The average cost to replace a catalytic converter is about $2,000.
What Federal Crimes Do Catalytic Converter Rings Face?
#1. Federal statute 18 U.S.C. § 2314 prohibits knowingly transporting stolen property valued at $5,000 or more over state lines.
18 U.S.C. § 2315 sets the penalty for violating this statute at up to 10 years in federal prison and a fine, for each count.
#2. Federal statute 18 U.S.C. § 1956 makes it a federal crime to launder money. Money laundering is identified as conducting any financial transaction which the person knows involves proceeds from criminal conduct with the intent to a) carry on a specified criminal activity, b) evade taxes, c) disguise the illegal origin of the money, or d) avoid compliance with federal financial reporting requirements.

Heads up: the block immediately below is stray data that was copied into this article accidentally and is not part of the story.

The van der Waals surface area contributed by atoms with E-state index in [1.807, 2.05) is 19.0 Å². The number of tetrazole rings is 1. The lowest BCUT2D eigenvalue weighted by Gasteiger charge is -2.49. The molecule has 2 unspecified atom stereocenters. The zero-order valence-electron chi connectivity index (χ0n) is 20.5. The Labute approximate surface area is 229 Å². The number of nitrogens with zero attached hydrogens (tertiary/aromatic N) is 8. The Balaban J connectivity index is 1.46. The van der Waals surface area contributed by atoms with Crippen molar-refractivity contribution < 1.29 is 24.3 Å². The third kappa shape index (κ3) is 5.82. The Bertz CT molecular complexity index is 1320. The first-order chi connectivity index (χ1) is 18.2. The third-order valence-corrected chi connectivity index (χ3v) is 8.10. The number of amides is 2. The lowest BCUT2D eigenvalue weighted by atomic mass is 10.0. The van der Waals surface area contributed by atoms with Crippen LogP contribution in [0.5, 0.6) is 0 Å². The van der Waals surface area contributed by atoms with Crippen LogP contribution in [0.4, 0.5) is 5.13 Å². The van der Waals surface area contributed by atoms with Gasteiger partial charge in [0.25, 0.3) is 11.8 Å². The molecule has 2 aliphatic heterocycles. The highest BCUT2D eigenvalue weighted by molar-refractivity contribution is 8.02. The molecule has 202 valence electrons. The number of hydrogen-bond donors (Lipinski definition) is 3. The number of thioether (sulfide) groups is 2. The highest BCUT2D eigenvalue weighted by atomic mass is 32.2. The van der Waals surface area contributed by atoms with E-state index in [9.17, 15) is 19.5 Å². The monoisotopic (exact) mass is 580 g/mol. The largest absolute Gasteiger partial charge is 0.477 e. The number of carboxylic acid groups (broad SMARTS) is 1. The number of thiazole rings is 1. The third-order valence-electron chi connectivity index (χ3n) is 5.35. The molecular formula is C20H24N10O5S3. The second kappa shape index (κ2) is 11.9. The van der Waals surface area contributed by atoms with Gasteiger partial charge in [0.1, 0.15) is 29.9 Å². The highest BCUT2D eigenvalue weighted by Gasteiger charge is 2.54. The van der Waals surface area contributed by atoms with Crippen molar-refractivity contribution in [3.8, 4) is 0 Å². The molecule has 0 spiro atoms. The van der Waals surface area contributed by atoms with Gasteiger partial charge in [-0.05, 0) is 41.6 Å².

The law also prohibits conspiring or attempting to commit these offenses.
18 U.S.C. § 1956 (a)(1)(B) sets the penalty for federal money laundering at up to 20 years in federal prison and a fine of up to $500,000 or twice the value of the money laundered, whichever is greater.
Defenses to Federal Crimes
The expertise of a veteran federal criminal defense attorney is the most valuable resource a federal defendant can reach for to avoid or minimize the likelihood of spending years in federal prison. Let’s look at some of the possible defenses an experienced criminal lawyer can raise in each of the crimes noted above:
Interstate Transportation of Stolen Property (and Conspiracy) — The federal government would need to prove every element of the crime beyond a reasonable doubt. In this case, a viable defense could include any of the following, depending on the facts of the individual case: